Valencia MotoGP Subscriber Notes: Explaining Ducati's Superiority, The Risks Of Progress, And Goodbye To Two Legends

The 2021 MotoGP season is at an end. And so is the grand prix racing career of Valentino Rossi, the Italian inducted as a MotoGP Legend the same night. Legend is overused as a word to describe racers, but not in this case. Rossi changed the sport, both directly, by his success and the force of his personality, and indirectly, by forcing Dorna to act for fear of what would become of the sport once Rossi left. The technical rule changes they enacted in the wake of Rossi's switch to Ducati and the Global Financial Crisis have created a thrilling spectacle where any number of bikes or riders could win a race. So though Rossi's departure leaves a gaping hole, the sport itself is in excellent shape.

A thrilling spectacle is not what was served up at Valencia, but then again, it never is at the track. Valencia is too tight for MotoGP machines, and there are too few opportunities to overtake. Though it has some spectacular corners – the everlasting left of Turn 13, as it rises up and over the hill and down on to the tight final turn is one of the best stretches of track on the calendar – the way they are stitched together is not conducive hard-fought close contests. Once you lose touch, it is hard to make up ground again.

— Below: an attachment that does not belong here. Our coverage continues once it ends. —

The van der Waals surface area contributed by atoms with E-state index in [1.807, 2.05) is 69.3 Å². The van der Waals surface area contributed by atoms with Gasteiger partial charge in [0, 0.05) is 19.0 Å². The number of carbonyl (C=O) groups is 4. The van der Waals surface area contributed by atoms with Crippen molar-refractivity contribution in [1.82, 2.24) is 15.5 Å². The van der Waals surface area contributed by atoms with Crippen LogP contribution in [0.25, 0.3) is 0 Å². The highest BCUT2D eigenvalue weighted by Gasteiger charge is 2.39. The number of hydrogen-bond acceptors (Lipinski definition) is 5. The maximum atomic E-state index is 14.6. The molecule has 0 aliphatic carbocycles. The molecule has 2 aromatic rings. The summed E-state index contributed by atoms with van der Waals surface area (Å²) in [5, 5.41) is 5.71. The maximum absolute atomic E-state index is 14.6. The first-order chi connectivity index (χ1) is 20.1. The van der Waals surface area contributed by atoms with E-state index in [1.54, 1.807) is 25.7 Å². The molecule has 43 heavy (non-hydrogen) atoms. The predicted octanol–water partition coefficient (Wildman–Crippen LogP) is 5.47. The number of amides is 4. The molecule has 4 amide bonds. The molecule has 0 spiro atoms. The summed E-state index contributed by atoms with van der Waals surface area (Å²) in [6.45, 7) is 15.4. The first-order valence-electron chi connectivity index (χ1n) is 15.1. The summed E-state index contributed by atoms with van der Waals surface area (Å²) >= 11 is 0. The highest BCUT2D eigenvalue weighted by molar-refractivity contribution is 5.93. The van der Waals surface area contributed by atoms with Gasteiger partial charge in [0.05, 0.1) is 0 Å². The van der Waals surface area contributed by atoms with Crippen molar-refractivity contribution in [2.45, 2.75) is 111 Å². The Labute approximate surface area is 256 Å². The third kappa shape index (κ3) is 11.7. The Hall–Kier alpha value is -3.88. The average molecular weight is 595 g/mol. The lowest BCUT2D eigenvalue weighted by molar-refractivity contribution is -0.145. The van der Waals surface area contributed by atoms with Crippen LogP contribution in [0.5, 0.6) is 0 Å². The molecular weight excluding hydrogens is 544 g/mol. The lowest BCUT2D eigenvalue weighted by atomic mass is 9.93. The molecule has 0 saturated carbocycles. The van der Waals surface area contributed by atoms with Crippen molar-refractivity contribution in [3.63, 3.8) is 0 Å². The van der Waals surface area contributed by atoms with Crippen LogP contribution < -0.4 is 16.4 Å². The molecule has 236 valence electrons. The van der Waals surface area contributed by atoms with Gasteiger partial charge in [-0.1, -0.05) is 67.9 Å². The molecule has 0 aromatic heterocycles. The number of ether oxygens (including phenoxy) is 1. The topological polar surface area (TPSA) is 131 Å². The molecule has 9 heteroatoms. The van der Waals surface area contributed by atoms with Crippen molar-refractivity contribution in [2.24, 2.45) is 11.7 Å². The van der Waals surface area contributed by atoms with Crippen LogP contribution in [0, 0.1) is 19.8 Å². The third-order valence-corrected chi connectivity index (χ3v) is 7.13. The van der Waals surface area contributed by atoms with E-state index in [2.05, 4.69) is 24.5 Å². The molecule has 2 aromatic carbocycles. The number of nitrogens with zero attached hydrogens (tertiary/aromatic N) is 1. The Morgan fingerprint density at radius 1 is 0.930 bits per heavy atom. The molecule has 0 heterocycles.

The real spectacle came at the end of the race, with the combined farewells of Valentino Rossi – obviously and rightly the largest party – Danilo Petrucci, Iker Lecuona (off to WorldSBK with HRC, unless Marc Marquez can't return from injury at the start of 2022, in which case, who knows?) and Swiss Moto2 veteran Tom Lüthi. Without the specter of the Valencia tests hanging over their heads – the winter MotoGP test will take place on Thursday and Friday at Jerez instead – there was a proper party atmosphere. Those who had hair were enthusiastically letting it down, those who didn't have hair were wishing they did.